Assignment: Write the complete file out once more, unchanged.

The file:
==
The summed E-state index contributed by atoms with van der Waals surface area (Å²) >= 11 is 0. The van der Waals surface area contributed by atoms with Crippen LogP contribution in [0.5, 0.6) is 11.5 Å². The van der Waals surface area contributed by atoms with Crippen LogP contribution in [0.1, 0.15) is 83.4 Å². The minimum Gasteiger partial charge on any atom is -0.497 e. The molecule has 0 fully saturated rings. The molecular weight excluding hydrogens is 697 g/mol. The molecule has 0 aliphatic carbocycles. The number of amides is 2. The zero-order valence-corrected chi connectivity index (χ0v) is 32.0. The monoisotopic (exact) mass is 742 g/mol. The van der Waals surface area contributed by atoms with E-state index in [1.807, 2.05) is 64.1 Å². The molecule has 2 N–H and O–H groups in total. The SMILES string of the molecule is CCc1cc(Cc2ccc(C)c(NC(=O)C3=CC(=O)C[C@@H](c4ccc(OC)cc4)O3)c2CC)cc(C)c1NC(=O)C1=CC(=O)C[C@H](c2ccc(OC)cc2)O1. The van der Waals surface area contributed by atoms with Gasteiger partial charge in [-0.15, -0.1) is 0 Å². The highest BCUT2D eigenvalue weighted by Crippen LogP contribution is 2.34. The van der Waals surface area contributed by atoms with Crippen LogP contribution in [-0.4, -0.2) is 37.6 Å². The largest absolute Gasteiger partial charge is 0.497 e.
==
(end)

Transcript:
The summed E-state index contributed by atoms with van der Waals surface area (Å²) >= 11 is 0. The van der Waals surface area contributed by atoms with Crippen LogP contribution in [0.5, 0.6) is 11.5 Å². The van der Waals surface area contributed by atoms with Crippen LogP contribution in [0.1, 0.15) is 83.4 Å². The minimum Gasteiger partial charge on any atom is -0.497 e. The molecule has 0 fully saturated rings. The molecular weight excluding hydrogens is 697 g/mol. The molecule has 0 aliphatic carbocycles. The number of amides is 2. The zero-order valence-corrected chi connectivity index (χ0v) is 32.0. The monoisotopic (exact) mass is 742 g/mol. The van der Waals surface area contributed by atoms with E-state index in [1.807, 2.05) is 64.1 Å². The molecule has 2 N–H and O–H groups in total. The SMILES string of the molecule is CCc1cc(Cc2ccc(C)c(NC(=O)C3=CC(=O)C[C@@H](c4ccc(OC)cc4)O3)c2CC)cc(C)c1NC(=O)C1=CC(=O)C[C@H](c2ccc(OC)cc2)O1. The van der Waals surface area contributed by atoms with Gasteiger partial charge in [-0.15, -0.1) is 0 Å². The highest BCUT2D eigenvalue weighted by Crippen LogP contribution is 2.34. The van der Waals surface area contributed by atoms with Crippen LogP contribution in [-0.4, -0.2) is 37.6 Å². The largest absolute Gasteiger partial charge is 0.497 e.